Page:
I’m participating on IODP Expedition #375 as a physical properties and downhole tools specialist. My primary interest is in the temperature structure of the Hikurangi margin and surrounding area. The change in temperatures through the margin reflects the energy budget associated with geologic processes. I think understanding the energy budget leads to a more complete insight into how the Earth works.
For example, in plate tectonics – the creation of oceanic plates at spreading centers and their destruction at subduction zones – reflects one way in which the Earth cools.
About 70% of the Earth’s heat loss occurs through the ocean floor and the cooling and subsidence of oceanic plates as they move away from spreading centers reflect this process. The upper layer of the oceanic crust is cooled efficiently by hydrothermal circulation.
It turns out that the entire volume of the global ocean circulates through the oceanic crust every few hundred thousand years. This hydrothermal circulation is important because it leads to significant exchanges of energy, mass, and solutes between the ocean and crust. These exchanges modify the chemistry of the ocean, the chemical and physical properties of the oceanic crust, and support a globally significant biosphere.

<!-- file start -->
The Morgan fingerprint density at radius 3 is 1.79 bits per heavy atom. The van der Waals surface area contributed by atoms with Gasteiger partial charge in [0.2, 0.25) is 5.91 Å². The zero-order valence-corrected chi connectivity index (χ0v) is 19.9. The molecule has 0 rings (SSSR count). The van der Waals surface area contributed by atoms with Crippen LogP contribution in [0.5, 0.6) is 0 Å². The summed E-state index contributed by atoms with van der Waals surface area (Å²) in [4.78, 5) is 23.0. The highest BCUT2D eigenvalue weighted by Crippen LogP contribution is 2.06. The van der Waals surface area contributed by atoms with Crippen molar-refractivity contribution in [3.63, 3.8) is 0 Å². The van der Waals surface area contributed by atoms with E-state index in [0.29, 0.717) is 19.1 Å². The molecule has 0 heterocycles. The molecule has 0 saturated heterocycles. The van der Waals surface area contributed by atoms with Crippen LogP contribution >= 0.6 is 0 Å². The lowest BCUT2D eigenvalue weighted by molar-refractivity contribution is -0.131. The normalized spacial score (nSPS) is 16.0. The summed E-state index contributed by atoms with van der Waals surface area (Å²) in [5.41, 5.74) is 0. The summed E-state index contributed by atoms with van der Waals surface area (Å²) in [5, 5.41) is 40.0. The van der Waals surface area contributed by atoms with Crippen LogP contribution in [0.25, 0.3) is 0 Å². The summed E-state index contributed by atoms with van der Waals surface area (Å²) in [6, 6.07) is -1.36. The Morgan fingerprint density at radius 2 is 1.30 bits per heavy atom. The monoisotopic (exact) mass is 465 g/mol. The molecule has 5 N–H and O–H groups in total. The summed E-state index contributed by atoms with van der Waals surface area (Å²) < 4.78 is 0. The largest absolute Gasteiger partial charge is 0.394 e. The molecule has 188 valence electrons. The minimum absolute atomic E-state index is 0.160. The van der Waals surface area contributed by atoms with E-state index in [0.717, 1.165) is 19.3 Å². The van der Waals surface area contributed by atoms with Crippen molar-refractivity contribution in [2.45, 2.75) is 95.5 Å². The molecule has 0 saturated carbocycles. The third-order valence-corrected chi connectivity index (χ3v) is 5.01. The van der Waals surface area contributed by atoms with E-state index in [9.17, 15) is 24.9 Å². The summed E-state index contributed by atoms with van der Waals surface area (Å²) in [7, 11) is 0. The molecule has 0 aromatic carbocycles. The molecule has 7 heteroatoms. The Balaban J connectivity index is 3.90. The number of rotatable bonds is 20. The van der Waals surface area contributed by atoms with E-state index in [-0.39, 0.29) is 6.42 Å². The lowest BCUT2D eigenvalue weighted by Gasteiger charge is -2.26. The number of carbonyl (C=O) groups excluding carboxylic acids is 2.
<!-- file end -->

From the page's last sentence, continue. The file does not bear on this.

The Hikurangi margin is a very dynamic plate boundary and small variations in heat flow may be revealing clues as to how this margin works. For example, at many subduction zones, temperatures along the subduction thrust fault appear to play a role in governing the depth extent of seismicity. Earthquakes represent the release of stress stored in rocks, but once rocks exceed a certain temperature (~350° C) they are too weak to store elastic stress required for an earthquake. It turns out that the deeper an earthquake can nucleate the bigger it can be, so estimating the position of the 350° C isotherm is important for both understanding geologic risks due to earthquakes and also the physics of how earthquakes work.
It’s very exciting to have the opportunity to investigate these questions and to be sailing on the D/V JOIDES Resolution. Without research ships like these, important science that we and others are doing wouldn’t be possible.
Rob Harris is a Professor of Geophysics in the College of Earth, Ocean, and Atmospheric Sciences at Oregon State University. He got his Ph.D. at the University of Utah where he studied geophysics and enjoyed skiing.